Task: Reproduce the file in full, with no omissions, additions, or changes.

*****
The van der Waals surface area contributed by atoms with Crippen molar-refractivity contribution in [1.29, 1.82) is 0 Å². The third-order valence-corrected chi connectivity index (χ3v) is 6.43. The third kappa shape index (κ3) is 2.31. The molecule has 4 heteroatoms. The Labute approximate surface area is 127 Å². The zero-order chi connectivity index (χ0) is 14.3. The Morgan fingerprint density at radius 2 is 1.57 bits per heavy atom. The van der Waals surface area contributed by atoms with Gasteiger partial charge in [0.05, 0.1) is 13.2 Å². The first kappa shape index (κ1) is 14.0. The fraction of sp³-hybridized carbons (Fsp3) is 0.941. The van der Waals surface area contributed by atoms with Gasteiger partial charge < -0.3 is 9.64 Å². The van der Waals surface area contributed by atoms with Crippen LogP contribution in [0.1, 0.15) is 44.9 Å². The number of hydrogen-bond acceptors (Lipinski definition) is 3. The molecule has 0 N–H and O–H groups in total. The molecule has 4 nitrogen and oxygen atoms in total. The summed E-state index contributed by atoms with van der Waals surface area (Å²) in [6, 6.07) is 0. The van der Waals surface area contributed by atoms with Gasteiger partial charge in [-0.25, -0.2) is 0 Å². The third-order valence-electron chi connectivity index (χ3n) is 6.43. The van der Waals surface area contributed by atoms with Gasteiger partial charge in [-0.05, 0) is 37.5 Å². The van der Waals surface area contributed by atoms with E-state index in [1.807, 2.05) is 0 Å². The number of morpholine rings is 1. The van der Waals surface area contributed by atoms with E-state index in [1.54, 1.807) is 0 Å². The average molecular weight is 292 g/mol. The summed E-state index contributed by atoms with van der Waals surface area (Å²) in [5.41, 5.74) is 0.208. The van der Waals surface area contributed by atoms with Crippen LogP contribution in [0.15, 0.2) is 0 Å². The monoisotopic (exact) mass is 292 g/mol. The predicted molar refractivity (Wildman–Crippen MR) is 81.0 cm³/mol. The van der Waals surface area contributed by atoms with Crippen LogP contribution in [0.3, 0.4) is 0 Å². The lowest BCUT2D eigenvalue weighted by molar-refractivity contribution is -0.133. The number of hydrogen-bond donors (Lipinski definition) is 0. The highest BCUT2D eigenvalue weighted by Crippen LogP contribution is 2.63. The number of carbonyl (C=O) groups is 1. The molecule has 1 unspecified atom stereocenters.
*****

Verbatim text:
The van der Waals surface area contributed by atoms with Crippen molar-refractivity contribution in [1.29, 1.82) is 0 Å². The third-order valence-corrected chi connectivity index (χ3v) is 6.43. The third kappa shape index (κ3) is 2.31. The molecule has 4 heteroatoms. The Labute approximate surface area is 127 Å². The zero-order chi connectivity index (χ0) is 14.3. The Morgan fingerprint density at radius 2 is 1.57 bits per heavy atom. The van der Waals surface area contributed by atoms with Gasteiger partial charge in [0.05, 0.1) is 13.2 Å². The first kappa shape index (κ1) is 14.0. The fraction of sp³-hybridized carbons (Fsp3) is 0.941. The van der Waals surface area contributed by atoms with Gasteiger partial charge < -0.3 is 9.64 Å². The van der Waals surface area contributed by atoms with Crippen LogP contribution in [0.1, 0.15) is 44.9 Å². The number of hydrogen-bond acceptors (Lipinski definition) is 3. The molecule has 0 N–H and O–H groups in total. The molecule has 4 nitrogen and oxygen atoms in total. The summed E-state index contributed by atoms with van der Waals surface area (Å²) in [6, 6.07) is 0. The van der Waals surface area contributed by atoms with Gasteiger partial charge in [-0.25, -0.2) is 0 Å². The third-order valence-electron chi connectivity index (χ3n) is 6.43. The van der Waals surface area contributed by atoms with Gasteiger partial charge in [-0.05, 0) is 37.5 Å². The van der Waals surface area contributed by atoms with E-state index in [1.807, 2.05) is 0 Å². The number of morpholine rings is 1. The van der Waals surface area contributed by atoms with E-state index in [1.54, 1.807) is 0 Å². The average molecular weight is 292 g/mol. The summed E-state index contributed by atoms with van der Waals surface area (Å²) in [5.41, 5.74) is 0.208. The van der Waals surface area contributed by atoms with Crippen LogP contribution in [0.15, 0.2) is 0 Å². The monoisotopic (exact) mass is 292 g/mol. The predicted molar refractivity (Wildman–Crippen MR) is 81.0 cm³/mol. The van der Waals surface area contributed by atoms with Crippen LogP contribution in [0.3, 0.4) is 0 Å². The lowest BCUT2D eigenvalue weighted by molar-refractivity contribution is -0.133. The number of hydrogen-bond donors (Lipinski definition) is 0. The highest BCUT2D eigenvalue weighted by Crippen LogP contribution is 2.63. The number of carbonyl (C=O) groups is 1. The molecule has 1 unspecified atom stereocenters.